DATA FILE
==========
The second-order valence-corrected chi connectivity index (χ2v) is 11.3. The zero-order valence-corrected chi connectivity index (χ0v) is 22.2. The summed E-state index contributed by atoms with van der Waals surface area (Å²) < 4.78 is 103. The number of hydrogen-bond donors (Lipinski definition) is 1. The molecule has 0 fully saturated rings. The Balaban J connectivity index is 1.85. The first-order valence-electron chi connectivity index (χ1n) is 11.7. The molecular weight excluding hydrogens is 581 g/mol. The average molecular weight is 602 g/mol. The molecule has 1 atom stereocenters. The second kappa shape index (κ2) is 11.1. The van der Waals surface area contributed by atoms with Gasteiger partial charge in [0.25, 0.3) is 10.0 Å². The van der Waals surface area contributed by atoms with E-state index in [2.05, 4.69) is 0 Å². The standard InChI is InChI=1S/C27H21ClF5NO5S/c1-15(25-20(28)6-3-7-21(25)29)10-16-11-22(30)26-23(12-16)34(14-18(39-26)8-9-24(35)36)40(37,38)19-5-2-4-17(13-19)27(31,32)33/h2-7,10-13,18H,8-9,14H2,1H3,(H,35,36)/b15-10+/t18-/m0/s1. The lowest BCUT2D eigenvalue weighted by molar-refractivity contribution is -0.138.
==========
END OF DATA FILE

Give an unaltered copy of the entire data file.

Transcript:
The second-order valence-corrected chi connectivity index (χ2v) is 11.3. The zero-order valence-corrected chi connectivity index (χ0v) is 22.2. The summed E-state index contributed by atoms with van der Waals surface area (Å²) < 4.78 is 103. The number of hydrogen-bond donors (Lipinski definition) is 1. The molecule has 0 fully saturated rings. The Balaban J connectivity index is 1.85. The first-order valence-electron chi connectivity index (χ1n) is 11.7. The molecular weight excluding hydrogens is 581 g/mol. The average molecular weight is 602 g/mol. The molecule has 1 atom stereocenters. The second kappa shape index (κ2) is 11.1. The van der Waals surface area contributed by atoms with Gasteiger partial charge in [0.25, 0.3) is 10.0 Å². The van der Waals surface area contributed by atoms with E-state index in [2.05, 4.69) is 0 Å². The standard InChI is InChI=1S/C27H21ClF5NO5S/c1-15(25-20(28)6-3-7-21(25)29)10-16-11-22(30)26-23(12-16)34(14-18(39-26)8-9-24(35)36)40(37,38)19-5-2-4-17(13-19)27(31,32)33/h2-7,10-13,18H,8-9,14H2,1H3,(H,35,36)/b15-10+/t18-/m0/s1. The lowest BCUT2D eigenvalue weighted by molar-refractivity contribution is -0.138.